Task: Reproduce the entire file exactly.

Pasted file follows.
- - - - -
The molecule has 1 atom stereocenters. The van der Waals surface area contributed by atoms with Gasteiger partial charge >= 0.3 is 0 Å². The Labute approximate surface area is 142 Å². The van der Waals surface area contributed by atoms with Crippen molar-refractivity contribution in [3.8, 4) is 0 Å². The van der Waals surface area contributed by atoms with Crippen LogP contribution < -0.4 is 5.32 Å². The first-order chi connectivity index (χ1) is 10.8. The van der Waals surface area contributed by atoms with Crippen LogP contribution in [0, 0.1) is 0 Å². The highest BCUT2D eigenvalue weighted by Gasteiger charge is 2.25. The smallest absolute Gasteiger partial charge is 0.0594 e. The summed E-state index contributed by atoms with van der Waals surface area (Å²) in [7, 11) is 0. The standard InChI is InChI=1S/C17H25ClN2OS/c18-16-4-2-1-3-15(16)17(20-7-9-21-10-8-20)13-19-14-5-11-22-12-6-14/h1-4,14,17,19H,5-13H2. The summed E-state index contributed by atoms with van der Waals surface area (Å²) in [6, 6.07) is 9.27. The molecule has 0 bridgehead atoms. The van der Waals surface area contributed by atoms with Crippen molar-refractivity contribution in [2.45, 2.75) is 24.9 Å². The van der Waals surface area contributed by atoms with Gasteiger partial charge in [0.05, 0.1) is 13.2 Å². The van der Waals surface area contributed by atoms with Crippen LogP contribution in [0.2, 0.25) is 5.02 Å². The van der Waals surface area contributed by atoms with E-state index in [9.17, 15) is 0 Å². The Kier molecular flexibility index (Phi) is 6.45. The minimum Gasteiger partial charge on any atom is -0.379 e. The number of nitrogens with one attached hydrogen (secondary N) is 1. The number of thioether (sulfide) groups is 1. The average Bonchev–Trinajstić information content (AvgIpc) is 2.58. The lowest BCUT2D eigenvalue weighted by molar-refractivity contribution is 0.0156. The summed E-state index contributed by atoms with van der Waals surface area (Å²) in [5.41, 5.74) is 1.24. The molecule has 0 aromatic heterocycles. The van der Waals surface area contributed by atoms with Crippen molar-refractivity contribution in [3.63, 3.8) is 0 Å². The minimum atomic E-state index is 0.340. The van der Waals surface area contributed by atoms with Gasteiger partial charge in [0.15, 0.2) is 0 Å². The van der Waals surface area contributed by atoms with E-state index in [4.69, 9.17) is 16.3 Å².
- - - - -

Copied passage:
The molecule has 1 atom stereocenters. The van der Waals surface area contributed by atoms with Gasteiger partial charge >= 0.3 is 0 Å². The Labute approximate surface area is 142 Å². The van der Waals surface area contributed by atoms with Crippen molar-refractivity contribution in [3.8, 4) is 0 Å². The van der Waals surface area contributed by atoms with Crippen LogP contribution < -0.4 is 5.32 Å². The first-order chi connectivity index (χ1) is 10.8. The van der Waals surface area contributed by atoms with Crippen LogP contribution in [0, 0.1) is 0 Å². The highest BCUT2D eigenvalue weighted by Gasteiger charge is 2.25. The smallest absolute Gasteiger partial charge is 0.0594 e. The summed E-state index contributed by atoms with van der Waals surface area (Å²) in [7, 11) is 0. The standard InChI is InChI=1S/C17H25ClN2OS/c18-16-4-2-1-3-15(16)17(20-7-9-21-10-8-20)13-19-14-5-11-22-12-6-14/h1-4,14,17,19H,5-13H2. The summed E-state index contributed by atoms with van der Waals surface area (Å²) in [6, 6.07) is 9.27. The molecule has 0 bridgehead atoms. The van der Waals surface area contributed by atoms with Crippen molar-refractivity contribution in [2.45, 2.75) is 24.9 Å². The van der Waals surface area contributed by atoms with Gasteiger partial charge in [0.05, 0.1) is 13.2 Å². The van der Waals surface area contributed by atoms with Crippen LogP contribution in [0.2, 0.25) is 5.02 Å². The van der Waals surface area contributed by atoms with E-state index in [9.17, 15) is 0 Å². The Kier molecular flexibility index (Phi) is 6.45. The minimum Gasteiger partial charge on any atom is -0.379 e. The number of nitrogens with one attached hydrogen (secondary N) is 1. The number of thioether (sulfide) groups is 1. The average Bonchev–Trinajstić information content (AvgIpc) is 2.58. The lowest BCUT2D eigenvalue weighted by molar-refractivity contribution is 0.0156. The summed E-state index contributed by atoms with van der Waals surface area (Å²) in [5.41, 5.74) is 1.24. The molecule has 0 aromatic heterocycles. The van der Waals surface area contributed by atoms with Crippen molar-refractivity contribution in [3.63, 3.8) is 0 Å². The minimum atomic E-state index is 0.340. The van der Waals surface area contributed by atoms with Gasteiger partial charge in [0.15, 0.2) is 0 Å². The van der Waals surface area contributed by atoms with E-state index in [4.69, 9.17) is 16.3 Å².